If you follow the Blanton on social media, you might have interacted with Alie Cline—she’s the voice of the museum online as the Digital Content Strategist. In this edition of Behind the Blanton, a series where we profile different staff members, learn about why Alie came to Texas, her thoughts on keeping her personal and professional life separate (or not so separate!) and her not-so-secret career of riding horses competitively.
What brought you to Austin and the Blanton?
After graduating high school, I headed to Boston, Massachusetts for school. After 8 months, I knew living in Boston was totally not my thing—way too cold! I had always heard great things about Austin, so on a whim I decided to move down south. I transferred to the University of Texas as an English major, and then added Art History as a second major once it became clear that I had a passion for it. While in my last semester, a friend at the University told me about a new job that had just been created at the Blanton—their first ever social media position. I already had experience running my own art history blog and working for Slow Art Day as their social media manager, so this seemed like a perfect fit. The staff at the Blanton were gracious enough to work around my school schedule until I was able to graduate, and then brought me on to the museum full time.
What does a typical work day look like for you? How much time do you actually spend on social media?
Pretty much every waking moment I’m at work is spent online in some capacity, whether that’s on my phone or my computer. (To illustrate this point: at the moment, I have my computer, smartphone, and two iPads within an arm’s reach…) As the Blanton’s Digital Content Strategist, I am in charge of creating content for all the Blanton’s social media profiles, as well as our Blog, website, and other places we exist online. If you see a post from the Blanton, I wrote it (and probably spent way too long trying to make it fit into 140 characters for Twitter). Currently, the Blanton posts regularly to Facebook, Twitter, and Instagram, in addition to weekly blogs and content on other networks, like Snapchat and Vine. In addition, I also manage updates to the museum’s website and oversee our monthly eNews. The bulk of my time is spent brainstorming, writing, finding images for, and posting all the content you see from the Blanton. When I’m at work, I’m pretty much glued to my phone and computer to make sure I never miss an incoming tweet, Facebook comment, or Instagram like.
What do you enjoy (and not enjoy) about your job?
I love that I’m on the “front lines” of the Blanton, in a way that not many people except the Visitor Services staff and the GAs get to be; many positions in the museum don’t get to communicate and interact with people in a one-on-one basis. If a visitor didn’t like something about their Blanton experience and said as much online, social media makes it very easy for me to have a conversation about what worked, what didn’t, and how we can improve their visit for the next time. One of the favorite parts about my job is also hearing how much people loved the museum! Of course, it’s also a plus getting to spend all day on the internet—I feel very connected to the world because I’m constantly seeing what conversations are trending online. The thing I dislike about my job is that I’m often at my desk the entire day. I make a point to do a lot of work from my phone so I can get up, move around, and get out of my cubicle. Smartphones make that possible!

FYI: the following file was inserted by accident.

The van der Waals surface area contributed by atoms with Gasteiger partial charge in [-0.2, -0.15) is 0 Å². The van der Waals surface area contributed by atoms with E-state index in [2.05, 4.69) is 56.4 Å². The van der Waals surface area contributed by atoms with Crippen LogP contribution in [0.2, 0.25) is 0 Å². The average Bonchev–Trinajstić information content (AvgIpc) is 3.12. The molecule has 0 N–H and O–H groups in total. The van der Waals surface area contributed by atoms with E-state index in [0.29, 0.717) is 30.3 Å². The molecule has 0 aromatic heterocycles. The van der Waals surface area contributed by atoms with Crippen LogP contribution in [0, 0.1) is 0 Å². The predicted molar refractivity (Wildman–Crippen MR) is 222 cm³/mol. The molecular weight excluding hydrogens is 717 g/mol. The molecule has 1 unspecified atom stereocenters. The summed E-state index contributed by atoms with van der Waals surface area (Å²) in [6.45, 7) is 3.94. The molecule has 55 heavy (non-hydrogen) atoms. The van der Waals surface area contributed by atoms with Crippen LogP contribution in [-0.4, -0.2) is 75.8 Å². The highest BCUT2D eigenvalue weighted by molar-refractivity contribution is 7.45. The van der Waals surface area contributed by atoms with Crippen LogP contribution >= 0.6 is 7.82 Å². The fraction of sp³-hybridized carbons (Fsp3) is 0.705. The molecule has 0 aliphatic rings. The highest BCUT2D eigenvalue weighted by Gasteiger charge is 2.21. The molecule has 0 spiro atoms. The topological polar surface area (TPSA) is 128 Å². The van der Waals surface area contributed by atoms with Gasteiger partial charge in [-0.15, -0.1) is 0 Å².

How do you keep your online presence and your private life separate for yourself and the public?
The two are actually quite intertwined. My twitter and instagram are both public, and I’ll often tweet about work or museum initiatives on my twitter. I put my personal handles in professional presentations—I see it as part of building my personal brand, and I like to give people a way to connect with me that isn’t through the Blanton’s channels. Because I grew up in the digital age, I don’t think I’m as sensitive to keeping my online activities as private as say, a 50 or 60 year old would be. Plus, if a potential employer can’t easily and quickly find me online, that doesn’t say a lot about my social media skills! With that being said, I make a point to not post very personal things online. I’m always cognizant that what I say on Twitter, Instagram, or Facebook is a reflection of my personal brand, and by extension, my ability to do my job. While I don’t shy away from showing my personality online (tweeting about politics, music, etc), I’m careful to always be respectful and know that a potential employer might be reading what I write at some point in the future.
What do you do outside of work when you’re not online?
Although I’m an obsessive notifications-checker for the Blanton outside of work, there are times when I don’t want to be glued to my phone. I’ve been riding horses since I was young and currently have two horses, one of which I compete on in hunter/jumper shows in Texas and surrounding states. My colleagues at the Blanton all know that I don’t use my vacation days to go to the beach—I go to horse shows instead! Getting a 1200 pound animal to do what you want isn’t always the easiest, but it’s incredibly rewarding and a great way to “unplug” and focus on something other than technology. The best part: a horse doesn’t care how many likes your Instagram post gets!
Learn more about our staff members by checking out other features in Behind the Blanton.